In Pennsylvania, a spokesperson for the Pennsylvania Secretary of the Commonwealth said Tuesday morning, "We do not anticipate any postponement happening. The general election date is set by federal law." But he acknowledged that state law allows county boards of elections to move some polling places in cases of emergency. And that Pennsylvania has a provision that has been read to allow court of common pleas judges to suspend voting if there is a "natural disaster or emergency on the date of election."

In Ohio, there is no statewide contingency planning, but each of its 88 county boards have their own emergency procedures, such as providing paper ballots should machines malfunction or plans for the relocation of polling places. Except for a power outage in one county (Erie), there have been no reported problems so far, according to Ohio's secretary of state.

In North Carolina, the executive director of the State Board of Elections has emergency power to hold elections in a district where the originally scheduled election was disrupted by natural disaster, extremely inclement weather or armed conflict.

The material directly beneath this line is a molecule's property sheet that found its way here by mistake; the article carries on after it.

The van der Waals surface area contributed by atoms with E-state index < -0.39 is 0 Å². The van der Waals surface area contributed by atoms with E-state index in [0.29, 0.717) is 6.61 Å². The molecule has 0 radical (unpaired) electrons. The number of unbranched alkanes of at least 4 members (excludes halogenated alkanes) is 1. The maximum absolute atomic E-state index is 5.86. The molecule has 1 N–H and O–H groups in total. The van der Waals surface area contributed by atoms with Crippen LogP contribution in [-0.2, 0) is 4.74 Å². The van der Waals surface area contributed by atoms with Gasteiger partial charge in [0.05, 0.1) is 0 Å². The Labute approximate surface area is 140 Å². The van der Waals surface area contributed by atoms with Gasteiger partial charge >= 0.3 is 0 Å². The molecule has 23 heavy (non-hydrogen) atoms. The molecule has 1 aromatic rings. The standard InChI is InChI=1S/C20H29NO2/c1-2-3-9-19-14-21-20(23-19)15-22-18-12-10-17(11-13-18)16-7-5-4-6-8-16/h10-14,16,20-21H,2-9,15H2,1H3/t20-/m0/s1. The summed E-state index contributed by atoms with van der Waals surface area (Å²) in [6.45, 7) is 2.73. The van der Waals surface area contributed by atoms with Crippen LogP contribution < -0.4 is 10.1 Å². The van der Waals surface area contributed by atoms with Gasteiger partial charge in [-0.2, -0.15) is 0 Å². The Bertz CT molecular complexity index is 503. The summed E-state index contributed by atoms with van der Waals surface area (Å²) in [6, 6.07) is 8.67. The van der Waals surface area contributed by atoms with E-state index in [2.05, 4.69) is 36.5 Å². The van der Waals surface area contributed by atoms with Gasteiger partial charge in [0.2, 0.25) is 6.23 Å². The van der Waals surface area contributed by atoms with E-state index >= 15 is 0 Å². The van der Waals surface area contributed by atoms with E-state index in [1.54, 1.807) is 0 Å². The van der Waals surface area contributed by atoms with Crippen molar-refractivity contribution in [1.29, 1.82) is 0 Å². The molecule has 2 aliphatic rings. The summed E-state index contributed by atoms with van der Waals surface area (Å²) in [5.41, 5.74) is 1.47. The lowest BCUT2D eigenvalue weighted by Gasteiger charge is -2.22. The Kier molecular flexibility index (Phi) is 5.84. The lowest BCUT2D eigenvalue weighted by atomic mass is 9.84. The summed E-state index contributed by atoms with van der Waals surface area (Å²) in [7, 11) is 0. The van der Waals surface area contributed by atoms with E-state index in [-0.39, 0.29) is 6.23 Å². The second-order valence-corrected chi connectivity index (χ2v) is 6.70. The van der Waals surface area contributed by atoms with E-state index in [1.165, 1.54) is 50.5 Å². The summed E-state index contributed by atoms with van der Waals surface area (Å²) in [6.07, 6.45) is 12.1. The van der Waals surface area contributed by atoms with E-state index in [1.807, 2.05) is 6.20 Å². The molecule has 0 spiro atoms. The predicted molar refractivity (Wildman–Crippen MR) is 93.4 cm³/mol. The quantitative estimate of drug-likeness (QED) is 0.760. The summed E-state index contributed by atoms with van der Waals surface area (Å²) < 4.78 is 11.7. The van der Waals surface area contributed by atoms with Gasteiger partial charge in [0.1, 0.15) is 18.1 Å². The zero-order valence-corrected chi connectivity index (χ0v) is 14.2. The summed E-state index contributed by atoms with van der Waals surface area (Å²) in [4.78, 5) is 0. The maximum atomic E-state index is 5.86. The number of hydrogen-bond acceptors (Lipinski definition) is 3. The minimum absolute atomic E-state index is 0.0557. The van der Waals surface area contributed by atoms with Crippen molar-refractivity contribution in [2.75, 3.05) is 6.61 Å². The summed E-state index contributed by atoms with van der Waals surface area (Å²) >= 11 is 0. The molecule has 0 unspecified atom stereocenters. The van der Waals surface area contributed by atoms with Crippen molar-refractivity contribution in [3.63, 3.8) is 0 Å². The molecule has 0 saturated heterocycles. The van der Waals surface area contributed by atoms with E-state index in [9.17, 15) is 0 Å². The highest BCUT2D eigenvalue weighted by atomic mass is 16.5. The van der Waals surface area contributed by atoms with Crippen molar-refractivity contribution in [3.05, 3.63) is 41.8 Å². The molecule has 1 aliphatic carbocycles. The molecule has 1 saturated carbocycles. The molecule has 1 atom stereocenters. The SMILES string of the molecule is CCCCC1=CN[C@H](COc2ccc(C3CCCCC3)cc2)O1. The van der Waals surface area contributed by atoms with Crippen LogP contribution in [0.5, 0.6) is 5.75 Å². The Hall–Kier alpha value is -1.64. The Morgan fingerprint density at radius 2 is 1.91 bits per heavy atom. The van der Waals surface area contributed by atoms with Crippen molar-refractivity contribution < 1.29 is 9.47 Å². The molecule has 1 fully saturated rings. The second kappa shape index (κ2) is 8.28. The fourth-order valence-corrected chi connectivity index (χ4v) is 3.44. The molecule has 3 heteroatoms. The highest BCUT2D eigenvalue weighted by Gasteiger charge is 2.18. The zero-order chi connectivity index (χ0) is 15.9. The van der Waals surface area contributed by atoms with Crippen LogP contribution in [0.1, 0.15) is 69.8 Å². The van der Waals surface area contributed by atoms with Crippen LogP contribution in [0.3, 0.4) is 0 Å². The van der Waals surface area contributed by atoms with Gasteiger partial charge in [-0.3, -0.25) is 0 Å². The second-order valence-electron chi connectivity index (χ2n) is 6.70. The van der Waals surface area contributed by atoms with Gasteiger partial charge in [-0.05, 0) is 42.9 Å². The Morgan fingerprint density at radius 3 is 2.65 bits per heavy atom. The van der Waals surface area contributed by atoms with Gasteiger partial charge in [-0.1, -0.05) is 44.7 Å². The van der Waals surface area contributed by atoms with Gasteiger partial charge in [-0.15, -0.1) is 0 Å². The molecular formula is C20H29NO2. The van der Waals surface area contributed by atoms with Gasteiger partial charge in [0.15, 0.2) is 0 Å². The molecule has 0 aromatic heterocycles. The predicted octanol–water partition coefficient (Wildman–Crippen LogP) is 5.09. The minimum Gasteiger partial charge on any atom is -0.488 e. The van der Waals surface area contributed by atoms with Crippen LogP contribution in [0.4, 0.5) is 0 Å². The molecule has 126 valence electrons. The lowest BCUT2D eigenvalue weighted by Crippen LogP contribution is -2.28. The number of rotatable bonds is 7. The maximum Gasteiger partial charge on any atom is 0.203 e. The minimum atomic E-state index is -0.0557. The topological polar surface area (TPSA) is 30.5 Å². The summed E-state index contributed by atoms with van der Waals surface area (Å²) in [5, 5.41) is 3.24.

Under Virginia law, there is no delay or postponement of a presidential election under any circumstances. Currently, nine out of Virginia's 134 early voting locations are closed due to Sandy, but those locations will be given up to eight more hours of operating time once they reopen. Most are in Northern Virginia. Also, Virginia has prioritized power restoration to polling locations, made sure voting equipment is battery-operated and that batteries are charged, and the state may set up contingency polling sites.

Battleground states New Hampshire and Florida don't expect any storm impact.

Copyright 2012 ABC News Radio

Friday
Aug242012

Storm Veers West, But RNC Not 'Out of the Woods'

ABC News(WASHINGTON) -- Republican delegates can breathe a slight sigh of relief today as Tropical Storm Isaac, which was originally projected to slam into the GOP convention in Tampa, Fla. Tuesday, veers to the west and might now make landfall more than 200 miles away from the convention zone.

The convention's 50,000 expected delegates, journalists, protesters and guests will still need to prepare for heavy rain and winds of up to 50 mph, but will likely be spared the hurricane-force wind, rain and flooding that was originally predicted.